Too Many Choices


Too Many Choices

Hanging in my closet are all of my clothes from the past year to two. In reality, I only wear ten shirts that hang on the left side. Sure, from time to time I'll venture in to the right for an occasional change of pace. But, ironically, I scour the whole collection every morning before I create my new-fangled combination of attire for the day.

Every day, I refuse to just re-wear the same outfit from last week. I have to come up with a new and fresh, never-yet-been-put-together combination.

I want fresh. I want new. And I want it every day.

The same way, I find myself preparing for Sunday worship. New and fresh. Never been done before. "What is God saying, right now in this moment" kind of worship flow. But without introducing a new song every week. New and fresh, within the current repertoire. But is that even possible?

I've been thinking a lot about how we do church. How we plan for worship. How we continue to drift towards programmed services and leading songs rather than leading worship. We are so strategic in how we introduce new songs to fit a theme, or we have our songs on a rotation, to ensure each one has their chance on the big stage.

I think we have a case of full closet syndrome.

I just got back today from leading at a youth conference. I love it. It feels so fresh. So organic. It dawned on me as I came home today: at camp we are suitcase travelers. We bring our go-to clothes and work with that. We don't get caught up in too many choices, because we only bring so many options and not the whole closet.

Now, I have been thinking all weekend, why is it that at camp I feel so at home, and worship seems to feel so fresh and organic, raw and catapulting?

It's because in that setting, we are also suitcase worship leaders. We only have the go-to songs. We stay within our ten best options and we don't even bring the other half of our "worship closet" into consideration.

But that's not how we do it at home on Sundays.... We approach our worship sets like I approach my closet; we keep everything as an option instead of picking from a limited selection.

There is something freeing about having fewer options. When we are limited, it keeps us focused, keeps us with clear vision. It also keeps the people we lead, focused.

So here's my big what-if. What if we changed our whole approach in how we planned worship gatherings?

What if we adopted the suitcase mentality over the closet approach?

What if we stopped trying to introduce every new song that came out last Tuesday? What if we eliminated the pressure to replicate the move of God from across the pond, and embraced the uniqueness of what God wants to do here and now, in our local church?

What if we stopped trying to work our whole wardrobe through on rotation, and instead, said, "these are our songs right now." We might beat these songs into the ground, but we are going to get theology into our people. Let's free them up from being screen-readers and song-learners, and enable them to become worshipers and truth-declarers. To become the people who press in to the presence of Almighty God, together as the people of God, and allow ourselves to be encountered and changed, not by a song, but by the worship of God alone.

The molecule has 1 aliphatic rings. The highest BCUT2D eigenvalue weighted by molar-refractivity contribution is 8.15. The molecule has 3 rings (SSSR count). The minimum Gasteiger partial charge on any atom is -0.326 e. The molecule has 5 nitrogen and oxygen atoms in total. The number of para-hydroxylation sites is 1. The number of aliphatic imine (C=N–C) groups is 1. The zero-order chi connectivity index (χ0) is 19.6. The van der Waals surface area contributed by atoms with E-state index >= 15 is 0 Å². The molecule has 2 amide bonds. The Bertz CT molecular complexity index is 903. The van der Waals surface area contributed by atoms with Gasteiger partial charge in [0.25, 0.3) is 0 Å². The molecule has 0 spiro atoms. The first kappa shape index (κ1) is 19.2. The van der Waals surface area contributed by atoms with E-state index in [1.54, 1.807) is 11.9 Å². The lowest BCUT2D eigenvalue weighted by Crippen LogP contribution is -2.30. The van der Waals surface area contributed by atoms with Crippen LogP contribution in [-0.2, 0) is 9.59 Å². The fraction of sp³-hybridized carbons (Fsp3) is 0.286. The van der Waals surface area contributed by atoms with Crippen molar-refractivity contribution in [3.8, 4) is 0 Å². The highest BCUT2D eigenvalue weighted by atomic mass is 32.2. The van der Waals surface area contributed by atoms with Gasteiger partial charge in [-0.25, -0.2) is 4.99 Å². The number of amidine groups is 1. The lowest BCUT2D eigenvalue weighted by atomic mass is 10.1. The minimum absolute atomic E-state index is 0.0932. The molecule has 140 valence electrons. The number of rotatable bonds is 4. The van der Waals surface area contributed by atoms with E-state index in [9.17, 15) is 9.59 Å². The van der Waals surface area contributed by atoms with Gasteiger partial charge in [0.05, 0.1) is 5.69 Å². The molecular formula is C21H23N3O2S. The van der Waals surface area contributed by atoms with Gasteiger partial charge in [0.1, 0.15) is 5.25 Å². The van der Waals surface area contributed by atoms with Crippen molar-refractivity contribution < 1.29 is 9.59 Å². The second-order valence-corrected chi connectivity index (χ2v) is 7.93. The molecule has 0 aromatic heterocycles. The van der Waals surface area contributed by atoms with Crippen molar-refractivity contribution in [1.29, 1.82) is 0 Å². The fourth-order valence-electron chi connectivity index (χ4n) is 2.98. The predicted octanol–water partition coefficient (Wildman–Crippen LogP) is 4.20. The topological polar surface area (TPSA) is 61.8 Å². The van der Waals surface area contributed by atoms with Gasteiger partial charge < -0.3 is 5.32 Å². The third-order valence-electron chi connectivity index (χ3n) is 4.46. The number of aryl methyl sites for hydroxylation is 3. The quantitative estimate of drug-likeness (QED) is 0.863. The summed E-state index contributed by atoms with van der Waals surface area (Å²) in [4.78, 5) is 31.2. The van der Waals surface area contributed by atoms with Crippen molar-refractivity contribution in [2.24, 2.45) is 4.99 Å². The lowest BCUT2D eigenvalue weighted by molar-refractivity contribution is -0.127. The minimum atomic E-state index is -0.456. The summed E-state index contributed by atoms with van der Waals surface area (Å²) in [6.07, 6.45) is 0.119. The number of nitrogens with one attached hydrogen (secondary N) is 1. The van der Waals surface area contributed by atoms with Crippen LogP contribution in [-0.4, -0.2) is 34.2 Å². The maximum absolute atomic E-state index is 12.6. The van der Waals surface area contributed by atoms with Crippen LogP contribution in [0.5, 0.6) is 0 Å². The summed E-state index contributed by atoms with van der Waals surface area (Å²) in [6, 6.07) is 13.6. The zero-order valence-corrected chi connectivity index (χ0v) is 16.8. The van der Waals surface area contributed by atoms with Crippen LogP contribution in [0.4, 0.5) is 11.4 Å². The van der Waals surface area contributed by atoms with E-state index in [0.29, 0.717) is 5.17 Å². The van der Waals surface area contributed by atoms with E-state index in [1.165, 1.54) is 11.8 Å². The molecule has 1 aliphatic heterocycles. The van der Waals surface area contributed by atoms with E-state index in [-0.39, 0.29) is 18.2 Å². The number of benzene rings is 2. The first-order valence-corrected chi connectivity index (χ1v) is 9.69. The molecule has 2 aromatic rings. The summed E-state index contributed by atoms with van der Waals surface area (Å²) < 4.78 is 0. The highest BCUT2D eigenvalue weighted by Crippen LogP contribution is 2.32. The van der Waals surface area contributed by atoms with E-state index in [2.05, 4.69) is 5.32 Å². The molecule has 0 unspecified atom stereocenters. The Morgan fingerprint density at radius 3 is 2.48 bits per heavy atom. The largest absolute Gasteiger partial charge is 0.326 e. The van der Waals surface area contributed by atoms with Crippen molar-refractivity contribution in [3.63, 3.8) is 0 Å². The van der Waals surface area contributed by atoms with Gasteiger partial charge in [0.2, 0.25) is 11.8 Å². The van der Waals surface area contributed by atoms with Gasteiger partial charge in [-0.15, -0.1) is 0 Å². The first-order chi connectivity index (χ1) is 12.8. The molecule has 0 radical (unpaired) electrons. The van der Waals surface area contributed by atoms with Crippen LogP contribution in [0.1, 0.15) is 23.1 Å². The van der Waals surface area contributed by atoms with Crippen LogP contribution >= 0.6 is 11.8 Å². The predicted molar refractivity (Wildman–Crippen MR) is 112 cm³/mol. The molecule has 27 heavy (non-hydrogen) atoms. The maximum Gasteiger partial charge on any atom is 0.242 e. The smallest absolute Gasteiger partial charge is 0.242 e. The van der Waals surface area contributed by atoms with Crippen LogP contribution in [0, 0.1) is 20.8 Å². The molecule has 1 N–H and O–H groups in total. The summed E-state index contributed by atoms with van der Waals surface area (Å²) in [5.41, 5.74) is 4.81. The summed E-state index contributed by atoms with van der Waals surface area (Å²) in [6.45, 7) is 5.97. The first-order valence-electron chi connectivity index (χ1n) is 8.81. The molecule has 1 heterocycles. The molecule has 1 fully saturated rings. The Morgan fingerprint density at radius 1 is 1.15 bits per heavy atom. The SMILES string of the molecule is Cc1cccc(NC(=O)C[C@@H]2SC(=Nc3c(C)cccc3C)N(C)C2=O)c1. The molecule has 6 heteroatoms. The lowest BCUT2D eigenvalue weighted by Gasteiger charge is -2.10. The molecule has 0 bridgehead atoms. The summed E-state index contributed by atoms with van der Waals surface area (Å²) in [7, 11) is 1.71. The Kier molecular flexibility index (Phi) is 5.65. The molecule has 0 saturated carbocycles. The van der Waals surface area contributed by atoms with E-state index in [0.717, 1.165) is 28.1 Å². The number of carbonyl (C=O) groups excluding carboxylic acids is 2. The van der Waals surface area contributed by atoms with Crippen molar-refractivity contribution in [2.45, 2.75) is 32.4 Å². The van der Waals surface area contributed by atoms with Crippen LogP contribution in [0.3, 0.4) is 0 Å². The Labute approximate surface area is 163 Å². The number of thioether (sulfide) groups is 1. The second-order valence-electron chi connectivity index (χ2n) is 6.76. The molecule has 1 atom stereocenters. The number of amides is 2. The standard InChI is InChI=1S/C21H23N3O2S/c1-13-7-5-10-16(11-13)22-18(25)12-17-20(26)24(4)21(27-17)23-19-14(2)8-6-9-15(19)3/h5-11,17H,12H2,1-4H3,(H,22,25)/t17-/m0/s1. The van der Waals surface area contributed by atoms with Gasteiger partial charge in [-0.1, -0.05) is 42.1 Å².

What if we let go of the pressure to scour the whole globe to find the "perfect" themed song to fit our worship experience each week, and instead took on the pressure to walk in and ask the question, "God, what do you want to say, and where to you want to take us today?" What if we used the songs we had, along with the spontaneous songs that will be birthed in moments of worship, to facilitate that?

What if, in our suitcase mentality, we picked out 20 songs on our playlist - not for a sermon series, but for a season? What if we picked our songs based on asking this simple question: God, who are we as a worshiping community right now? And as a result, what songs do we need to be singing?

Our musicians would be freed-up to flow, knowing the list for this season inside and out. They would be ready for anything - and they will be.

What if it also made planning services much different? Far too often, we are spending our energy strategizing how we're going to work songs in so people can learn them. THIS IS SO BACKWARDS!!! That energy should be diverted to focusing on how we can foster environments of worship. No longer do we scour the entire world for the perfectly themed song, and no longer do we make our priority how to strategically teach new songs so that people can learn them. We simply take the best-matched option from our current suitcase and go with that. Lower the stress. Lead the people. Keep the main thing the main thing. Still stay big and congregational but agile. Teaching a new song is not the main thing - leading people is.

Let's be leaders who use the songs we sing as a vehicle, not as the destination.

I'm pretty sure it would begin to feel like camp all over again, except it's now every Sunday.

Mark Alan Schoolmeesters



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